The gorge lay asleep in the westering sun, silent, full of blue haze. Seen from this height, far above the break where the engineers had first halted, it had the dignity and dimensions of a canon. Its walls had begun to change color in the sunset light.
Foot by foot the soldiers let the rope slip, until probably two hundred had been let out, and there were scarcely a hundred feet left. By this time all that part of the cable which had been made of lassoes had passed over; the remainder consisted of pieces of worn and knotted and frayed rope, at which the engineers began to gaze fearfully.
"I don't like this," said Henney, nervously. "Neale surely ought to have found a ledge or bench or slope by now."
Instinctively the soldiers held back, reluctantly yielding inches where before they had slacked away feet. But intent as was their gaze, it could not rival that of the cowboy.
"Hold!" he yelled, suddenly pointing to where the strained rope curved over the edge of the wall.
The troopers held hard. The rope ceased to pay out. The strain seemed to increase. Larry King pointed with a lean hand.
"It's a-goin' to break!"
His voice, hoarse and swift, checked the forward movement of the engineers. He plunged to his knees before the rope and reached clutchingly, as if he wanted to grasp it, yet dared not.
"Ropes was my job! Old an' rotten! It's breakin'!"
Even as he spoke the rope snapped. The troopers, thrown off their balance, fell backward. Baxter groaned; Boone and Henney cried out in horror; General Lodge stood aghast, dazed. Then they all froze rigid in the position of intense listening.
A dull sound puffed up from the gorge, a low crash, then a slow- rising roar and rattle of sliding earth and rock. It diminished and ceased with the hollow cracking of stone against stone.
Casey broke the silence among the listening men with a curse. Larry Red King rose from his knees, holding the end of the snapped rope, which he threw from him with passionate violence. Then with action just as violent he unbuckled his belt and pulled it tighter and buckled it again. His eyes were blazing with blue lightning; they seemed to accuse the agitated engineers of deliberate murder. But he turned away without speaking and hurried along the edge of the gorge, evidently searching for a place to go down.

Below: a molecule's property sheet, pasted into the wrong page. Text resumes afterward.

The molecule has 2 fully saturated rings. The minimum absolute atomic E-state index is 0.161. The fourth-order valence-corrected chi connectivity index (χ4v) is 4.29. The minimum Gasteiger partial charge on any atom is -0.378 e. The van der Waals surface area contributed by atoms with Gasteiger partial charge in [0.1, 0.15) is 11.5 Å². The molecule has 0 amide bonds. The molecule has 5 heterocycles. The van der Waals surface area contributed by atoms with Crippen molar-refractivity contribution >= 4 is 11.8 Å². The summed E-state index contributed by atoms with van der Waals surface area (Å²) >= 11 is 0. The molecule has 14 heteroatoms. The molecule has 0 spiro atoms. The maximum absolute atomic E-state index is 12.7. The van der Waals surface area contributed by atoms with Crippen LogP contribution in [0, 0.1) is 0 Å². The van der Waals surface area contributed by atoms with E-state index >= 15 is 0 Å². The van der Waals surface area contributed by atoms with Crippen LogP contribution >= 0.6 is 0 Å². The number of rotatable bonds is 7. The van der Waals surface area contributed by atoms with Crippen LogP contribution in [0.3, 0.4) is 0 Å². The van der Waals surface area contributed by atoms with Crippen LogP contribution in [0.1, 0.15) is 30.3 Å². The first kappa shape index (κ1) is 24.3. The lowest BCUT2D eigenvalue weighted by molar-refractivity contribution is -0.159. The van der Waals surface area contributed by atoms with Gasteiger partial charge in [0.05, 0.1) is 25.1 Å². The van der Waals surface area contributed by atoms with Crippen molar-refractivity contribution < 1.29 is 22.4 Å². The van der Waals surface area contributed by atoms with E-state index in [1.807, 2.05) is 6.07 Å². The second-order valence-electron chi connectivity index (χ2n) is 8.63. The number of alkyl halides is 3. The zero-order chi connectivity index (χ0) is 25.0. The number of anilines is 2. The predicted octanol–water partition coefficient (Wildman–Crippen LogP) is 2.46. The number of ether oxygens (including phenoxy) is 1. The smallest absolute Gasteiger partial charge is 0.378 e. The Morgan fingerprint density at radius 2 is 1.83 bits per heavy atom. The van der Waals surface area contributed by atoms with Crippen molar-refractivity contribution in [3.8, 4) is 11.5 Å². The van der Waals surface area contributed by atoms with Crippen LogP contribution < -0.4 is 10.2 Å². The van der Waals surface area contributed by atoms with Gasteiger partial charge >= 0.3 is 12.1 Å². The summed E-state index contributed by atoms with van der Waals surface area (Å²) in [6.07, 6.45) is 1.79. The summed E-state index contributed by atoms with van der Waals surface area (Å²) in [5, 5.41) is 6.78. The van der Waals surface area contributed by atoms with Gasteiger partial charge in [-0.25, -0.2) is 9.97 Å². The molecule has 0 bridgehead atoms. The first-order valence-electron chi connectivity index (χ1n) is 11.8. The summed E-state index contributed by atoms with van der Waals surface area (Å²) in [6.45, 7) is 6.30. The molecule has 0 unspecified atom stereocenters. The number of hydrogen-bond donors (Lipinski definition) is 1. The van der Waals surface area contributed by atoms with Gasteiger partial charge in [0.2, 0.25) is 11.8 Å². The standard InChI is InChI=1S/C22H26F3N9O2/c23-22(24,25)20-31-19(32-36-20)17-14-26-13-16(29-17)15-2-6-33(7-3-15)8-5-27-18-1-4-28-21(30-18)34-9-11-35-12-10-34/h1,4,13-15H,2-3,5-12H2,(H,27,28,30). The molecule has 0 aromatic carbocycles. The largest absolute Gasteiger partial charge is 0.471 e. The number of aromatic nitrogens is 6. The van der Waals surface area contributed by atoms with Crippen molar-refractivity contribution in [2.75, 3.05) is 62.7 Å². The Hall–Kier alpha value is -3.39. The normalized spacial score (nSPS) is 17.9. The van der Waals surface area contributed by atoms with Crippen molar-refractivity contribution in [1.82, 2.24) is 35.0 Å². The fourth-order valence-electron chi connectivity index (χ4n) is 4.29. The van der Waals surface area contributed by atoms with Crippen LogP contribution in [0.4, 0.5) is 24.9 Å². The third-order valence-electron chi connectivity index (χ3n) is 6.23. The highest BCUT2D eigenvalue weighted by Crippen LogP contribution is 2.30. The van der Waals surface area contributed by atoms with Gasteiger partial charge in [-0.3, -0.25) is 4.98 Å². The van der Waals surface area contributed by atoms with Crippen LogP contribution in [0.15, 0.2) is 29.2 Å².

General Lodge ordered the troopers to follow King and if possible recover Neale's body.
"That lad had a future," said old Henney, sadly. "We'll miss him."
Boone's face expressed sickness and horror.
Baxter choked. "Too bad!" he murmured, "but what's to be done?"
The chief engineer looked away down the shadowy gorge where the sun was burning the ramparts red. To have command of men was hard, bitter. Death stalked with his orders. He foresaw that the building of this railroad was to resemble the war in which he had sent so many lads and men to bloody graves.
The engineers descended the long slope and returned to camp, a mile down the narrow valley. Fires were blazing; columns of smoke were curling aloft; the merry song and reckless laugh of soldiers were ringing out, so clear in the still air; horses were neighing and stamping.
Colonel Dillon reported to General Lodge that one of the scouts had sighted a large band of Sioux Indians encamped in a valley not far distant. This tribe had gone on the war-path and had begun to harass the engineers. Neale's tragic fate was forgotten in the apprehension of what might happen when the Sioux discovered the significance of that surveying expedition.
"The Sioux could make the building of the U. P. impossible," said Henney, always nervous and pessimistic.
"No Indians—nothing can stop us!" declared his chief.
The troopers sent to follow Larry King came back to camp, saying that they had lost him and that they could not find any place where it was possible to get down into that gorge.
In the morning Larry King had not returned.
Detachments of troopers were sent in different directions to try again. And the engineers went out once more to attack their problem. Success did not attend the efforts of either party, and at sunset, when all had wearily returned to camp, Larry King was still absent. Then he was given up for lost.
But before dark the tall cowboy limped into camp, dusty and torn, carrying Neale's long tripod and surveying instrument. It looked the worse for a fall, but apparently was not badly damaged. King did not give the troopers any satisfaction. Limping on to the tents of the engineers, he set down the instrument and called. Boone was the first to come out, and his summons brought Henney, Baxter, and the younger members of the corps. General Lodge, sitting at his campfire some rods away, and bending over his drawings, did not see King's arrival.